I just noticed by scanning through the pictures you can see, even at this point, at the beer is getting lighter and lighter at each interval. That probably has a lot to do with the crap caking the walls of the fermenter, but regardless it is a good sign.

It’s been about three and a half days and fermentation seems to have stopped. It’s still about the same color but all the chunks and foam have disappeared from the top of the beer. I don’t want to disturb it too much so I didn’t want to tilt it to get a picture. I want to let it sit for at least a couple of weeks to see if it clears up some. At this point I am contemplating bottling it after a couple of weeks, but I may want to let it ride for a while. A big component of that decision will be whether any changes occur. If it gets ropy (indicating Pedio has arrived) or develops another krausen then I’ll pretty much have to leave it in place.

A few hours later I flipped out the blow off tube for an airlock. Although I thought it had stopped bubbling, it appears to be slowly bubbling again in the airlock. It could just be off-gasing, rather than ongoing fermentation.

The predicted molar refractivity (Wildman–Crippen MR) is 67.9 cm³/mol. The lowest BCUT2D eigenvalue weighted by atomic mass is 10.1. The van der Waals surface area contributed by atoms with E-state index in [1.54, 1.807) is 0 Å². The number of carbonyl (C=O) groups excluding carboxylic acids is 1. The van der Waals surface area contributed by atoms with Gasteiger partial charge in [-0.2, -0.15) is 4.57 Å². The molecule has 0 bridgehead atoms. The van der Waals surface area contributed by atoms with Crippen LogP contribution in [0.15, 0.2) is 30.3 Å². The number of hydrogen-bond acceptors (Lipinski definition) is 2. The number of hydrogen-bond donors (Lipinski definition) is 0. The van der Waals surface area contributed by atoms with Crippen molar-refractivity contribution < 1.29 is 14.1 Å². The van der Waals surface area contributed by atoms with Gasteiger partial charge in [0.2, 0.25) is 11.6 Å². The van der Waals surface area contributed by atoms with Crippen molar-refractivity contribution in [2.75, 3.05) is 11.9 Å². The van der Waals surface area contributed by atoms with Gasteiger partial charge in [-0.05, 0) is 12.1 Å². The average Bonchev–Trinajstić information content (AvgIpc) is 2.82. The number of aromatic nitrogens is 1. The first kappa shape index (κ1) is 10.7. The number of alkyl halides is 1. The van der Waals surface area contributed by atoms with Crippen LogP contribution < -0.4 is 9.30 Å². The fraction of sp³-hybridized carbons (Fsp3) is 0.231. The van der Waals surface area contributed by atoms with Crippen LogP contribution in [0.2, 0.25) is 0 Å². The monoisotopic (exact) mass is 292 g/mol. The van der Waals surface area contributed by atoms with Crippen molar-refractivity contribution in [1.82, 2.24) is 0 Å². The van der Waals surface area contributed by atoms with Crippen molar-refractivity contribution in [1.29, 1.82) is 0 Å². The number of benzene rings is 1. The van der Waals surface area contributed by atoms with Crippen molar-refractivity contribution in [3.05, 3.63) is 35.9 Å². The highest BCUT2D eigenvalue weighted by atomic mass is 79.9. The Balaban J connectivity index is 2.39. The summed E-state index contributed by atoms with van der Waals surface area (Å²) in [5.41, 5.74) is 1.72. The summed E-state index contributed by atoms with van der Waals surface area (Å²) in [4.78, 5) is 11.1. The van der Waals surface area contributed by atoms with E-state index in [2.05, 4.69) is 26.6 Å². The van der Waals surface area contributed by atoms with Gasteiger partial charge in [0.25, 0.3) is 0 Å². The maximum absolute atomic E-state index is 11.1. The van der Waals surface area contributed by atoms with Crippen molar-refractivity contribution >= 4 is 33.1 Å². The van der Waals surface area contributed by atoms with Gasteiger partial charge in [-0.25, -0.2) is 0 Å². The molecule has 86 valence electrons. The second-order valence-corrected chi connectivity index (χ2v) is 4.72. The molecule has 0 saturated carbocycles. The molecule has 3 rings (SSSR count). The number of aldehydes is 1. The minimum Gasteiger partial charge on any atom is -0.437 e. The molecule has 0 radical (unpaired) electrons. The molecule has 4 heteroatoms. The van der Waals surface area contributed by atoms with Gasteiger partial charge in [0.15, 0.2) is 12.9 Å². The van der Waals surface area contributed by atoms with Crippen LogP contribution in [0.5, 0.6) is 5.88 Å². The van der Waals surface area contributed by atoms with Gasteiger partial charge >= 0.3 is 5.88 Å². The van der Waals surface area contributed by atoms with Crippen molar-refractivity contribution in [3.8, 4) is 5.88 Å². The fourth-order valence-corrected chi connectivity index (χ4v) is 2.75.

Here it is 12.5 days after pitching. As you can see from the pictures, there is a thick layer of yeast at the bottom that I will wash and save for future Hot Carl batches. As you can also see, it has cleared up a bit (sorry for the bad reflection off the glass). What you probably can’t see if that there are still some floating balls from the yeast. I’ll need to cold crash this beer before bottling to try to avoid getting any of those things in the bottle. I doubt they are harmful, I just doubt they are aesthetically pleasing to somebody popping open a bottle. There’s no sign of any other pellicle forming, so it doesn’t look like I’ll have any other playmates. I’m sure there is brett in the bottle and it will be interesting to see if any refermentation occurs over time in the bottle. I’ll try to drink these slowly in order to try to see how it changes over time. Honestly, I’ll probably drink a few and then open them to “show off” to other people all the crazy things we do as brewers. Unless it tastes bad, then I’ll let them sit around for a while and see if the flavor changes for the better over time.